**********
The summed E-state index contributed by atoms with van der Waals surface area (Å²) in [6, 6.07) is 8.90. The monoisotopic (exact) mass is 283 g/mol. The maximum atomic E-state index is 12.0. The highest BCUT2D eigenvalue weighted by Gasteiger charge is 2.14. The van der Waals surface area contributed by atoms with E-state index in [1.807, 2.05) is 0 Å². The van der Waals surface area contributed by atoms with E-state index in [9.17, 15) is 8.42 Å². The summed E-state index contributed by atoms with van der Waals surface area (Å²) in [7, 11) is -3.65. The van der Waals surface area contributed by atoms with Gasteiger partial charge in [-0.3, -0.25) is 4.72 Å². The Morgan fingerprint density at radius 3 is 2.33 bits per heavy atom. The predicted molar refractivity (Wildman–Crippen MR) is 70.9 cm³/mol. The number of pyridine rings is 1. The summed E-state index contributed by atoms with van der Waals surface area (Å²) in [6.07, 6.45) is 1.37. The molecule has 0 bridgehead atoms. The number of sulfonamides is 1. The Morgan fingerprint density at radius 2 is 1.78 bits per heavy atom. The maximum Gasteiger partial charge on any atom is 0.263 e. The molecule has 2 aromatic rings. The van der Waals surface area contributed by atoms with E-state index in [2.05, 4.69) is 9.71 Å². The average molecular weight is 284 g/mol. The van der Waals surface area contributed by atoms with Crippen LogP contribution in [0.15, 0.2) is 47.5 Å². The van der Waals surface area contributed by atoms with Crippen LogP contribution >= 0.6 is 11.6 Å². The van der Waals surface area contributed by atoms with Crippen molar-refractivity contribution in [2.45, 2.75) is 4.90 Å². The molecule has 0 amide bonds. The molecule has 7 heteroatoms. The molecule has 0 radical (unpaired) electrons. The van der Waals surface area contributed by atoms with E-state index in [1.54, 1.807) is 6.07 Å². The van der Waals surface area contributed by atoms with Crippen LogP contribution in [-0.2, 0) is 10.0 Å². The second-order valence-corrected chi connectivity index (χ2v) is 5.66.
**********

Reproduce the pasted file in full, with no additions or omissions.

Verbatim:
The summed E-state index contributed by atoms with van der Waals surface area (Å²) in [6, 6.07) is 8.90. The monoisotopic (exact) mass is 283 g/mol. The maximum atomic E-state index is 12.0. The highest BCUT2D eigenvalue weighted by Gasteiger charge is 2.14. The van der Waals surface area contributed by atoms with E-state index in [1.807, 2.05) is 0 Å². The van der Waals surface area contributed by atoms with E-state index in [9.17, 15) is 8.42 Å². The summed E-state index contributed by atoms with van der Waals surface area (Å²) in [7, 11) is -3.65. The van der Waals surface area contributed by atoms with Gasteiger partial charge in [-0.3, -0.25) is 4.72 Å². The Morgan fingerprint density at radius 3 is 2.33 bits per heavy atom. The predicted molar refractivity (Wildman–Crippen MR) is 70.9 cm³/mol. The number of pyridine rings is 1. The summed E-state index contributed by atoms with van der Waals surface area (Å²) in [6.07, 6.45) is 1.37. The molecule has 0 bridgehead atoms. The number of sulfonamides is 1. The Morgan fingerprint density at radius 2 is 1.78 bits per heavy atom. The maximum Gasteiger partial charge on any atom is 0.263 e. The molecule has 2 aromatic rings. The van der Waals surface area contributed by atoms with E-state index in [2.05, 4.69) is 9.71 Å². The average molecular weight is 284 g/mol. The van der Waals surface area contributed by atoms with Crippen LogP contribution in [0.15, 0.2) is 47.5 Å². The van der Waals surface area contributed by atoms with Crippen LogP contribution >= 0.6 is 11.6 Å². The van der Waals surface area contributed by atoms with Crippen molar-refractivity contribution in [2.45, 2.75) is 4.90 Å². The molecule has 0 amide bonds. The molecule has 7 heteroatoms. The molecule has 0 radical (unpaired) electrons. The van der Waals surface area contributed by atoms with E-state index in [1.54, 1.807) is 6.07 Å². The van der Waals surface area contributed by atoms with Crippen LogP contribution in [-0.2, 0) is 10.0 Å². The second-order valence-corrected chi connectivity index (χ2v) is 5.66.